Jail terms increased for burglars who targeted elderly

Michael McDonagh and Patrick Connors Michael McDonagh had his sentence increased to nine years and Patrick Connors to six at the Court of Appeal

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Two men who burgled dozens of homes in front of their elderly victims have had their sentences increased by a judge who said they left "a trail of misery".

At Bristol Crown Court in July, Michael McDonagh, 32, and Patrick Connors, 20, pleaded guilty to conspiracy to burgle.

They struck across England, deliberately targeting elderly and infirm people, the court heard.

The Court of Appeal increased Connors's jail term from five years to six and McDonagh's from seven years to nine.

Appeal judge Lord Justice Pitchford said the pair left "a trail of misery" in their wake.

The court was told the two men burgled 42 homes between last September and January and in many cases forced their victims to watch as they ransacked their properties.

Their nationwide spree came to an end after an investigation by Avon and Somerset's Serious Crime Group.

Seventeen burglaries were in the Avon and Somerset force area and there were other burglaries in Devon and Cornwall, Thames Valley, Warwickshire and Dorset.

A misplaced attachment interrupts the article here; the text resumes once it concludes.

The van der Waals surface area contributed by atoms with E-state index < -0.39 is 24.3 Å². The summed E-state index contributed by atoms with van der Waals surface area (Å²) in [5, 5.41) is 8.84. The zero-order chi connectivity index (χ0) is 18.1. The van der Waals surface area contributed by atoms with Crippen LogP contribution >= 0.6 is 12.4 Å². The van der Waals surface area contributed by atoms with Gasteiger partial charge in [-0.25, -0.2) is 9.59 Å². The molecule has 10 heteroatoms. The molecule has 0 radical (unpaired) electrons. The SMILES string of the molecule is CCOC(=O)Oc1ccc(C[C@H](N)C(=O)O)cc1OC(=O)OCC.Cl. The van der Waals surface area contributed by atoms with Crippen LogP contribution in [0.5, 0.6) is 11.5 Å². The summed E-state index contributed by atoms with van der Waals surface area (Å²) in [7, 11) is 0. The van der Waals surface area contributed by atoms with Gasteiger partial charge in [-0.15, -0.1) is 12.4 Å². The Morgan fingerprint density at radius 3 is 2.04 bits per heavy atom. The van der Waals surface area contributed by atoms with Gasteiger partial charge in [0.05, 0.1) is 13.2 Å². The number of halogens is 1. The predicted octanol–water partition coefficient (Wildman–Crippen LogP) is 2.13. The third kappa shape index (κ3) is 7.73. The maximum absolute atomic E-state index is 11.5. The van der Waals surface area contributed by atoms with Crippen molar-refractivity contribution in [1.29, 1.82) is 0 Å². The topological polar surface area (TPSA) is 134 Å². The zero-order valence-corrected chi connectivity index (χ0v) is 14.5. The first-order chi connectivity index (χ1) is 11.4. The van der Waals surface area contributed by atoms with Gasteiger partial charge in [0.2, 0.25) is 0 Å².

'Daylight robbery'

Homes in Bristol, Bath, Bruton, Glastonbury, Keynsham, Little Stoke, Winterbourne, Clevedon, Street, Gurney Slade and Shepton Mallet were targeted.

The pair also travelled to Hereford, Grimsby, Cleethorpes, Shalbourne near Hungerford, Bodmin, Newquay, Polperro, Abbotsbury, Dorchester, Halford near Stratford-upon-Avon, Cumnor Hill near Oxford, Nailsworth and Tetbury.

Appeal judge Lord Justice Pitchford said the sentences had to reflect that McDonagh, a professional burglar on licence at the time, had committed offences which were "close to the the top of the scale of seriousness" for conspiracy to burgle, while Connors was his assistant.

He said the only mitigation for the pair was a lack of violence and their early guilty pleas, but there was no doubt the physical dominance they displayed over their victims resulted in them being cowed and frightened.

Speaking after the hearing, Solicitor General Oliver Heald, who referred the case to the Court of Appeal, said it had been a "terrible case of 'daylight robbery' in the homes of elderly victims".

He said: "I was dismayed that these burglaries took place when some of the victims were present, and they were forced to watch helplessly as these men took money and valuables including wedding and engagement rings from them."

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